In April, acidspar spot prices increased in Europe after months of stability, when producers started to raise their offers following the uptrend in China. Some argued, however, that the spot market was not representative because it accounted for a small proportion of the overall business volume, which is largely covered by annual contracts.

New supply

This year saw a new project come online. Canada Fluorspar opened its 200,000 tonnes per year St Lawrence mine, in the province of Newfoundland, in October. It is an open-pit mine with 30 years’ operation capacity and potential for 40 years of resource development.

Afghanistan fluorspar producer Amania Mining is expected to start commercial production of acid-grade material (acidspar) in early 2018.

The company was established in 2010 and has been producing metallurgical-grade fluorspar (metspar) since 2014. The new acidspar production schedule was later than the initially planned timeframe.

South African fluorspar producer SepFluor, meanwhile, expects to achieve full production in 2019.

Industrial Minerals Fluorspar 2017 Conference

  • Producers of fluorspar and hydrogen fluoride (HF) face challenges related to declining ore quality, Thomas Dahlke of BUSS ChemTech told delegates at the 2017 conference, held in Amsterdam in October.
  • High-quality ore reserves are being exhausted while newer resources are smaller in size and are often located in politically unstable regions, Dahlke said.

Guillermo Federico Gallegos, commercial director at Mexichem, identified a number of trends:

  • The scarcity of metspar material.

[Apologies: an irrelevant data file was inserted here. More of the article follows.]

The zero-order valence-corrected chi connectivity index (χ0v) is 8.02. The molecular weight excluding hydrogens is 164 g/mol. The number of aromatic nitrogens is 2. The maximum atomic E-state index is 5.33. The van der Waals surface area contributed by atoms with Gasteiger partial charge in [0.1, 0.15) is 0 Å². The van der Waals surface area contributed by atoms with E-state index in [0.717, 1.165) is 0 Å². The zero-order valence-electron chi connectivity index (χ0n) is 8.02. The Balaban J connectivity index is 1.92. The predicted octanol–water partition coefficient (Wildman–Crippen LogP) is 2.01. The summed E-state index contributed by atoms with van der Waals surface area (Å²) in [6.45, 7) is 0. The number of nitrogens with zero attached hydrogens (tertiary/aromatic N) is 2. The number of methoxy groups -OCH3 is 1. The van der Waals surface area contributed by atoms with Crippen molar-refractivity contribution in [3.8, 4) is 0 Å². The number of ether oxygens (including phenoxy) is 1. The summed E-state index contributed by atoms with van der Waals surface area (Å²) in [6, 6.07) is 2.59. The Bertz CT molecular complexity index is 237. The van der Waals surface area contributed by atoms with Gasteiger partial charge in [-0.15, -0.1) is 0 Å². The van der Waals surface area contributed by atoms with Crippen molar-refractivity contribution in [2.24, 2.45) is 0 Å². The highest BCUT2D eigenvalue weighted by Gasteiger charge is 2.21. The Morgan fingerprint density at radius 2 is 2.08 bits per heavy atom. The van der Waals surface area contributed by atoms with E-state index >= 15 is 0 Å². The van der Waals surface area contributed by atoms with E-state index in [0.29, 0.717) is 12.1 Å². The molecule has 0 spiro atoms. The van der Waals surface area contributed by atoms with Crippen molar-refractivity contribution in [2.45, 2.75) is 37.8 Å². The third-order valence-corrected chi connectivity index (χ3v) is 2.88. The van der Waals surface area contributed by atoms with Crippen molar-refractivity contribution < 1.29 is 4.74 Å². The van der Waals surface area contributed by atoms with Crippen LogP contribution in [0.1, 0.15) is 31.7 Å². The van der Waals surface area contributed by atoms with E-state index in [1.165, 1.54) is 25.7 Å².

• Looking at consumption patterns, global metspar volumes have reduced by 19% since their peak in 2013; the estimated volume for 2016 is around 2.3 million tonnes, and the prediction for 2018-22 is growth of around 3% per year.
  • Metspar is no longer only about the product.
  • Metspar usage in steel is becoming more focused on speciality and/or stainless steel products, so customers increasingly require more stringent metspar characteristics, such as high quality and minimum batch-to-batch variability of product.
  • Customer’ logistics are also evolving, especially in Europe and the US, where they want to ensure the sustainability of their raw materials and are ordering smaller amounts more frequently, rather than bulk shipments.
  • Any other applications for metspar will require strong technical expertise.
  • New applications for metspar, such as using as a flux with the cement raw materials in the rotary kiln in order to speed up the calcination process, may not be as swift as some might hope.
  • Chinese aluminium fluoride production is set to fall by 6% in 2017 after shutdowns and the consequences of regulatory tightening, Cassie Yan, manager of Do-Fluoride Chemicals (DFD), said. Yan expects Chinese output to fall to 670,000 tonnes this year from 710,000 tonnes in 2016.
  • Fluorspar producers in Canada, Vietnam and South Africa are ramping up output at the time when Chinese supply has been curtailed as a result of environmental legislation.
  • Although China remains a major global supplier of fluorspar, with a downstream focus that will continue to rationalize supply, Vietnam’s proportion of total Southeast Asia supply volumes increased from 0% in 2012 to 77% in 2016; while the remaining 23% largely came from Thailand, according to Masan Resources.